Making the Call
CharityChannel.com Tuesday, April 2, 2002
Sarah S. Brophy
A critical piece of proposal writing isn't writing at all, it's talking. If you haven't called to speak to a foundation officer or program director before preparing a proposal, you risk wasting your time writing it and someone's time reading it. Most of our initial donor information comes from print and electronic publications that could be out of date, or worse, gathered without the donor's input. It could be grievously wrong, or just slightly. You could be applying for the right program with the wrong audience, or the right project and the wrong amount of money. A discussion with their staff will help you craft a more responsive and complete proposal, and improve your chance of success. This call is not for reconnaissance; that's done during preliminary research. Collect all the information you can; then call the foundation only if you see no reason not to apply, or you if have a question about a specific requirement that you cannot answer through your own research.
This call is not for reconnaissance; that's done during preliminary research. Collect all the information you can; then call the foundation only if you see no reason not to apply, or you if have a question about a specific requirement that you cannot answer through your own research.
Before picking up the phone, practice your elevator-ride speech. This survivor of the early days of venture capital is your thirty-second sales pitch. Develop and practice it before making the call -- write it out in case your courage fails you or your mind goes blank.
Tell whomever answers: "I'm Sarah Brophy from the Carlisle Historical Society. I've read your guidelines and form 990, and visited your website. I believe our project matches your interests, but I would like to be sure before I submit a proposal. May I speak with a program officer about the appropriateness of the project and its components?"
Then they know you have done your homework and will let you past the front line. When you reach the officer explain:
"I'm Sarah Brophy from the Carlisle Historical Society. We are considering applying to Tacoma Foundation for support of a community restoration project for our historic graveyard. We work with professional stone conservators to train high school students, adult volunteers and the Town's department of public works in identification, assessment and care of these 18th century burial markers. Seventy-five percent of the stones have suffered from weather and vandalism, and lie broken or buried in the graveyard. Our five month training and conservation project will record and restore 81 stones, provide volunteers and town staff with training for ongoing maintenance, cultivate adult supporters of historic preservation, and encourage students to value and protect this site."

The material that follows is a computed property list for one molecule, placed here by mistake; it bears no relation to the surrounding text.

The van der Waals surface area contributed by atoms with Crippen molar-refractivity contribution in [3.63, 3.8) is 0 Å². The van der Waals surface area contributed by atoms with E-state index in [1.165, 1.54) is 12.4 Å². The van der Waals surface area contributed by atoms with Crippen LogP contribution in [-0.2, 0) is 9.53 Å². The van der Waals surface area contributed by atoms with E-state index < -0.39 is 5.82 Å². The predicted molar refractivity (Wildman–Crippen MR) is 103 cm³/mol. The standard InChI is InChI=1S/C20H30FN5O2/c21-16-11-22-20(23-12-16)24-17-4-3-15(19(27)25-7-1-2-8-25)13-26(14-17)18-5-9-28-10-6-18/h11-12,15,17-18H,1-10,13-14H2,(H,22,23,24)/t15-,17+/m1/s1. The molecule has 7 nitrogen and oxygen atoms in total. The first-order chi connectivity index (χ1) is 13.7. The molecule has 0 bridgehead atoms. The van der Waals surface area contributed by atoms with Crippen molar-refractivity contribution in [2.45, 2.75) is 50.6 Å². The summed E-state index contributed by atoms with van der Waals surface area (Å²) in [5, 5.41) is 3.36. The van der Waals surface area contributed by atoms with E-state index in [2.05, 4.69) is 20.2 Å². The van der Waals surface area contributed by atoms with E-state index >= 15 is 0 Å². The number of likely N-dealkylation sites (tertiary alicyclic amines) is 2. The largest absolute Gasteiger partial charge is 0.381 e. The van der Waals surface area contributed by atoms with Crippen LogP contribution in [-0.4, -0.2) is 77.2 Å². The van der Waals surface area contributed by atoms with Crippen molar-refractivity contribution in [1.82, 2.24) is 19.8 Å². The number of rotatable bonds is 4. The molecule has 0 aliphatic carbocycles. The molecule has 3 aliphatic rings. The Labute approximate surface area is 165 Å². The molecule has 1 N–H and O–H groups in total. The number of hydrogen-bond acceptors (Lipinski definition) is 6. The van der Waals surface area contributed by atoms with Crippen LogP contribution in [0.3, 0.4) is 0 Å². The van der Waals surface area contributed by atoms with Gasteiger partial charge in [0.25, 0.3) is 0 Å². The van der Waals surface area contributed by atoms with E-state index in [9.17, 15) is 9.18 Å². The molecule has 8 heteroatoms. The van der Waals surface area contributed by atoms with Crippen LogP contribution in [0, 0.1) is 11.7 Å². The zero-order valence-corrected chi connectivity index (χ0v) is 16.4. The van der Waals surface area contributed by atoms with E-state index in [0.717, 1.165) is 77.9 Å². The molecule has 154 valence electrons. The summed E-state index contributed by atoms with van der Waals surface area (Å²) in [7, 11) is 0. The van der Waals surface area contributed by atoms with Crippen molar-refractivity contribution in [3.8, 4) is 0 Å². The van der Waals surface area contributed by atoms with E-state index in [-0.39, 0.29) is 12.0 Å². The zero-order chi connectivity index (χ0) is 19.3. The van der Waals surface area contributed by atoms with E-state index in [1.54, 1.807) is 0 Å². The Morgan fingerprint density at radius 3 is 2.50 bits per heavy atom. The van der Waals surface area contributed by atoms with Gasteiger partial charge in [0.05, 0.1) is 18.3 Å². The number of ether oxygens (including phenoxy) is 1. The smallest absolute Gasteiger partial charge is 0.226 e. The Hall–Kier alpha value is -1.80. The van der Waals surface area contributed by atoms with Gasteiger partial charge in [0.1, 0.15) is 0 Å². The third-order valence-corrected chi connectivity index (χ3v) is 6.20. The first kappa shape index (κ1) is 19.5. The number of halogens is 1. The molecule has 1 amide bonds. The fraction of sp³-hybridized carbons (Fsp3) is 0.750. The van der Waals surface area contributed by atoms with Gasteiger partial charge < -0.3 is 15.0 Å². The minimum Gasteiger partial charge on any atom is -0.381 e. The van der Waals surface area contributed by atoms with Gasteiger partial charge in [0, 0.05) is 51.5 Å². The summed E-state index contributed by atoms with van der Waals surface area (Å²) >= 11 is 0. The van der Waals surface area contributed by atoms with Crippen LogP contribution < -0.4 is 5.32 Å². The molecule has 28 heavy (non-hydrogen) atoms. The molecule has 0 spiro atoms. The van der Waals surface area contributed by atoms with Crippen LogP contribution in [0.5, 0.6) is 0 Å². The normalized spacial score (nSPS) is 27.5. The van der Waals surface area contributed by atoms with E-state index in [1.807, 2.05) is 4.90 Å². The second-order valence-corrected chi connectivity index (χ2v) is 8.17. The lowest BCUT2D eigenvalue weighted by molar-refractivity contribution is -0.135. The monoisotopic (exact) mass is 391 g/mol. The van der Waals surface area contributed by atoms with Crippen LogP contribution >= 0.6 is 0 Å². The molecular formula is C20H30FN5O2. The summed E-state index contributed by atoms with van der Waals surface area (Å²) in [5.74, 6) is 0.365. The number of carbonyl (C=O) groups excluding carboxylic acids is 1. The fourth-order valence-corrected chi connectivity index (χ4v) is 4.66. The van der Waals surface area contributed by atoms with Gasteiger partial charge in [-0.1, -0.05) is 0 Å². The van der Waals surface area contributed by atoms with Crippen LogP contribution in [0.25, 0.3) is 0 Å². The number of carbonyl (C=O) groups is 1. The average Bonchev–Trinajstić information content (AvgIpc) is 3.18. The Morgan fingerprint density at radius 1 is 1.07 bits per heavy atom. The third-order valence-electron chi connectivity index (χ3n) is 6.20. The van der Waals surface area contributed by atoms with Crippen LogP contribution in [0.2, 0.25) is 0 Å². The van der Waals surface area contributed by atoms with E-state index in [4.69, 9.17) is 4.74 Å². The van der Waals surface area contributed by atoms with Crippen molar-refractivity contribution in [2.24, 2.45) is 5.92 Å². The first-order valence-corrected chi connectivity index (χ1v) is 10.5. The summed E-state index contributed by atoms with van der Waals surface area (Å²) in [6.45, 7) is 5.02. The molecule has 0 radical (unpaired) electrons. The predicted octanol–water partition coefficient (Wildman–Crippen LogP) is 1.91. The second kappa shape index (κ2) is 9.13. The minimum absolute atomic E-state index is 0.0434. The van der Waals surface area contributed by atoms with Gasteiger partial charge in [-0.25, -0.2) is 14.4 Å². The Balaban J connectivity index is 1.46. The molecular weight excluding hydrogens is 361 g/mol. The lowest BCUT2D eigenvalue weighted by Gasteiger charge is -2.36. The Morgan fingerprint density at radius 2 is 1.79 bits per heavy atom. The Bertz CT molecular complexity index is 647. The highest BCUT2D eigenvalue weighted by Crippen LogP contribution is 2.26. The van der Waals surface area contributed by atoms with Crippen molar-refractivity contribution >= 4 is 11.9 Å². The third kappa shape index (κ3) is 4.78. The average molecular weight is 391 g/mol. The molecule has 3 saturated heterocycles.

If you are pretty sure how much you will ask for, say " The project costs $xxxxx and we would like to ask the Tacoma Foundation to consider $xxxxx in support of this project." If you are not quite sure the project is appropriate, say "Do you have time to speak with me about the appropriateness of this project?"
You will have answered the who, what, when, where, how and why. Now it's their turn to ask specific questions and then recommend whether or not you should apply, and how to apply. (Of course this means you have to understand the project entirely before making the call, and have a backup project if you miss the mark.) Be ready to answer questions like:
- Which of your personnel would be involved?
- How much it will cost?
- What are the goals and the outcomes?
- Can you replicate it?
- Would it be better done with a partner?
- Has anyone else done this? (why or why not).
- Why are you the best to do this?
- If it involves construction, know all the permits needed, start and end dates, estimated amounts, any contingency fund, and will you have to borrow?
- Who else are you asking to fund this?
It's okay to ask how competitive the project might be. They'll explain that every pool is different, but that generally this type of project scores well (or does not). They have no time to waste reading ill-fitting proposals so they will give you a fair answer. If the answer is "You are certainly welcome to apply, but…," don't. If they encourage you to apply, do confirm the dates and the contact name.
Foundation officers and government program directors are in the business of finding good ways to share their wealth. They want the best matches possible. Your intelligent, efficient presentation is an excellent introduction for your organization. Even if this project doesn't work out, your professionalism will be appreciated and will help you next time you call.
Remember to thank them for their time. They work hard too, you know.